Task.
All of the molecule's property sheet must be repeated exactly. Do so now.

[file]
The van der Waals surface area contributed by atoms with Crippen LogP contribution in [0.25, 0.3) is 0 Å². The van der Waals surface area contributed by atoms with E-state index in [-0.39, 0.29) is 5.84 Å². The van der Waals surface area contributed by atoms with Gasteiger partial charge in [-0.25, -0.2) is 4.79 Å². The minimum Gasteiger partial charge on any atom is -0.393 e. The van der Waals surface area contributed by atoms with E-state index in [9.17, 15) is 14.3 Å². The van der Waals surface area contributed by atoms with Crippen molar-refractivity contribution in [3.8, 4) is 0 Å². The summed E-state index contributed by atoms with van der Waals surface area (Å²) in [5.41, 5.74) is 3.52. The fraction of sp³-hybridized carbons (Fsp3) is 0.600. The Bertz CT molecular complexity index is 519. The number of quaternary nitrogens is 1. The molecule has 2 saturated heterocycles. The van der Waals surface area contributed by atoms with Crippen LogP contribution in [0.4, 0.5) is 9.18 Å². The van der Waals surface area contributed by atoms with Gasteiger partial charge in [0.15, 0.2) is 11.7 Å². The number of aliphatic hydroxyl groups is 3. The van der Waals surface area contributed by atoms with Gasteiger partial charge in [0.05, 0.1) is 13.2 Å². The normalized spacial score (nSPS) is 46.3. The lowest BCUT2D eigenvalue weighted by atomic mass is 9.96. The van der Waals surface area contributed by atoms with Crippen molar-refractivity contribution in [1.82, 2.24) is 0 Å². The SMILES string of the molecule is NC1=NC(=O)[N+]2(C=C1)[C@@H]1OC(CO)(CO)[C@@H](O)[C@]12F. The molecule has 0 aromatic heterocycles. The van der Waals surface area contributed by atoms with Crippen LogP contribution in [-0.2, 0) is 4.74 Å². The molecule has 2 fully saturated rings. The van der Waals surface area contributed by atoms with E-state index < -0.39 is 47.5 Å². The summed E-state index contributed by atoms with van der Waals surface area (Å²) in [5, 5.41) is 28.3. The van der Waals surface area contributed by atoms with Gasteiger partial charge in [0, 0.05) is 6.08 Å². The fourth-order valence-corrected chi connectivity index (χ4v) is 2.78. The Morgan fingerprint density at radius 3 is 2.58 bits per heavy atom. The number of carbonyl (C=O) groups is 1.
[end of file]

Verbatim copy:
The van der Waals surface area contributed by atoms with Crippen LogP contribution in [0.25, 0.3) is 0 Å². The van der Waals surface area contributed by atoms with E-state index in [-0.39, 0.29) is 5.84 Å². The van der Waals surface area contributed by atoms with Gasteiger partial charge in [-0.25, -0.2) is 4.79 Å². The minimum Gasteiger partial charge on any atom is -0.393 e. The van der Waals surface area contributed by atoms with E-state index in [9.17, 15) is 14.3 Å². The van der Waals surface area contributed by atoms with Crippen molar-refractivity contribution in [3.8, 4) is 0 Å². The summed E-state index contributed by atoms with van der Waals surface area (Å²) in [5.41, 5.74) is 3.52. The fraction of sp³-hybridized carbons (Fsp3) is 0.600. The Bertz CT molecular complexity index is 519. The number of quaternary nitrogens is 1. The molecule has 2 saturated heterocycles. The van der Waals surface area contributed by atoms with Crippen LogP contribution in [0.4, 0.5) is 9.18 Å². The van der Waals surface area contributed by atoms with Gasteiger partial charge in [0.15, 0.2) is 11.7 Å². The number of aliphatic hydroxyl groups is 3. The van der Waals surface area contributed by atoms with Gasteiger partial charge in [0.05, 0.1) is 13.2 Å². The normalized spacial score (nSPS) is 46.3. The lowest BCUT2D eigenvalue weighted by atomic mass is 9.96. The van der Waals surface area contributed by atoms with Crippen molar-refractivity contribution in [1.82, 2.24) is 0 Å². The SMILES string of the molecule is NC1=NC(=O)[N+]2(C=C1)[C@@H]1OC(CO)(CO)[C@@H](O)[C@]12F. The molecule has 0 aromatic heterocycles. The van der Waals surface area contributed by atoms with Crippen LogP contribution in [-0.2, 0) is 4.74 Å². The molecule has 2 fully saturated rings. The van der Waals surface area contributed by atoms with E-state index < -0.39 is 47.5 Å². The summed E-state index contributed by atoms with van der Waals surface area (Å²) in [5, 5.41) is 28.3. The van der Waals surface area contributed by atoms with Gasteiger partial charge in [0, 0.05) is 6.08 Å². The fourth-order valence-corrected chi connectivity index (χ4v) is 2.78. The Morgan fingerprint density at radius 3 is 2.58 bits per heavy atom. The number of carbonyl (C=O) groups is 1.